George Washington’s First Inaugural Address

This day in history; April 30, 1789. Library of Congress,

Federal Hall, The Seat of Congress. Amos Doolittle (1754-1832). Engraving, 1790. Library of Congress, Prints and Photographs Division. Reproduction Number: LC-USZ62-333.

Federal Hall, The Seat of Congress. Amos Doolittle (1754-1832). Engraving, 1790. Library of Congress, Prints and Photographs Division. Reproduction Number: LC-USZ62-333.

On April 30, 1789, George Washington delivered his first inaugural address to a joint session of Congress, assembled in Federal Hall in the nation’s new capital, New York City. The newly-elected president delivered the speech in a deep, low voice that betrayed what one observer called “manifest embarrassment.” Washington had not sought the office of president and was humbled by the request to serve.

Aside from recommending constitutional amendments to satisfy citizens demanding a Bill of Rights, Washington confined his address to generalities. He closed by asking for a “divine blessing” on the American people and their elected representatives. In delivering his address, Washington went beyond the constitutional requirement to take an oath of office and thus established a precedent that has been followed since by every elected president.

Two weeks before his inauguration, Washington made an emotional speech to the citizens of his hometown, Alexandria, Virginia.

To the Mayor, Corporation, and Citizens of Alexandria

[Alexandria, 16 April 1789]


Although I ought not to conceal, yet I cannot describe, the painful emotions which I felt in being called upon to determine whether I would accept or refuse the Presidency of the United States. The unanimity in the choice, the opinion of my friends, communicated from different parts of Europe, as well as of America, the apparent wish of those, who were not altogether satisfied with the Constitution in its’ present form, and an ardent desire on my own part, to be instrumental in conciliating the good will of my countrymen towards each other have induced an acceptance.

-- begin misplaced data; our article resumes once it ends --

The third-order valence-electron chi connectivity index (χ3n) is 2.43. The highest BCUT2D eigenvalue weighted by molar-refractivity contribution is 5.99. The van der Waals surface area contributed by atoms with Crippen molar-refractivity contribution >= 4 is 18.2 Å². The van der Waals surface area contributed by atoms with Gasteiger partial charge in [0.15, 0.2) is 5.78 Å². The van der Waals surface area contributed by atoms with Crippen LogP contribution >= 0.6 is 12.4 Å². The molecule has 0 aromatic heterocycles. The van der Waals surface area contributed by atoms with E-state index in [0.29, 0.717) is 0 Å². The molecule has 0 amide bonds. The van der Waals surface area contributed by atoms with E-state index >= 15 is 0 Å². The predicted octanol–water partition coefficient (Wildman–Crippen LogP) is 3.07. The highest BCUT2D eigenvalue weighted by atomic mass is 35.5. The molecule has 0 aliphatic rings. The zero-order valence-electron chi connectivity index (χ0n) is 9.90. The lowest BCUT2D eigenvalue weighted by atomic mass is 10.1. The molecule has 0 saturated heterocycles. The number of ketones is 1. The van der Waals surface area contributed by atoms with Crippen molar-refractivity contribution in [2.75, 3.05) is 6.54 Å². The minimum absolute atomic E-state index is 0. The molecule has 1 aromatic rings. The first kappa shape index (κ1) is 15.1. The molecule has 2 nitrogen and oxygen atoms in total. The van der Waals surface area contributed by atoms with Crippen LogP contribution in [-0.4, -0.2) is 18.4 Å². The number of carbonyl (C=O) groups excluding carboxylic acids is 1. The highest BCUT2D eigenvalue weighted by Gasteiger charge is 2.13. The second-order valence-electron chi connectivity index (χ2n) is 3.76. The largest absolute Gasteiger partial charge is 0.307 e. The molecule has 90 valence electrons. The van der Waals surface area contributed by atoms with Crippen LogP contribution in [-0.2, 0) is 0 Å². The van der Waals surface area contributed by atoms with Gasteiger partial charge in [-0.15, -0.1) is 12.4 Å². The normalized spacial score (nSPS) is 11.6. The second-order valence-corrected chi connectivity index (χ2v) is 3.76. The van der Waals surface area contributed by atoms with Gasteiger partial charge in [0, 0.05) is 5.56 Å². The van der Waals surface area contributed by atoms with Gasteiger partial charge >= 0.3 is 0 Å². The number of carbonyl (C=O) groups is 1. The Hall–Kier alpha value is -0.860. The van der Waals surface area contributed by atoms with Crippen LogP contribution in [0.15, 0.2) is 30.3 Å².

Those who have known me best (and you, my fellow citizens, are from your situation, in that number) know better than any others my love of retirement is so great, that no earthly consideration, short of a conviction of duty, could have prevailed upon me to depart from my resolution, “never more to take any share in transactions of a public nature”—For, at my age, and in my circumstances, what possible advantages could I propose to myself, from embarking again on the tempestuous and uncertain ocean of public-life?

I do not feel myself under the necessity of making public declarations, in order to convince you, Gentlemen, of my attachment to yourselves, and regard for your interests. The whole tenor of my life has been open to your inspection; and my past actions, rather than my present declarations, must be the pledge of my future conduct.

In the meantime I thank you most sincerely for the expressions of kindness contained in your valedictory address—It is true, just after having bade adieu to my domestic connections, this tender proof of your friendship is but too well calculated still farther to awaken my sensibility, and encrease my regret at parting from the enjoyments of private life.

All that now remains for me is to commit myself and you to the protection of that beneficient Being, who on a former occasion hath happily brought us together, after a long and distressing separation—Perhaps the same gracious Providence will again indulge us with the same heartfelt felicity. But words, my fellow-citizens, fail me: Unutterable sensations must then be left to more expressive silence: while, from an aching heart, I bid you all, my affectionate friends, and kind neighbours, farewell!

G. Washington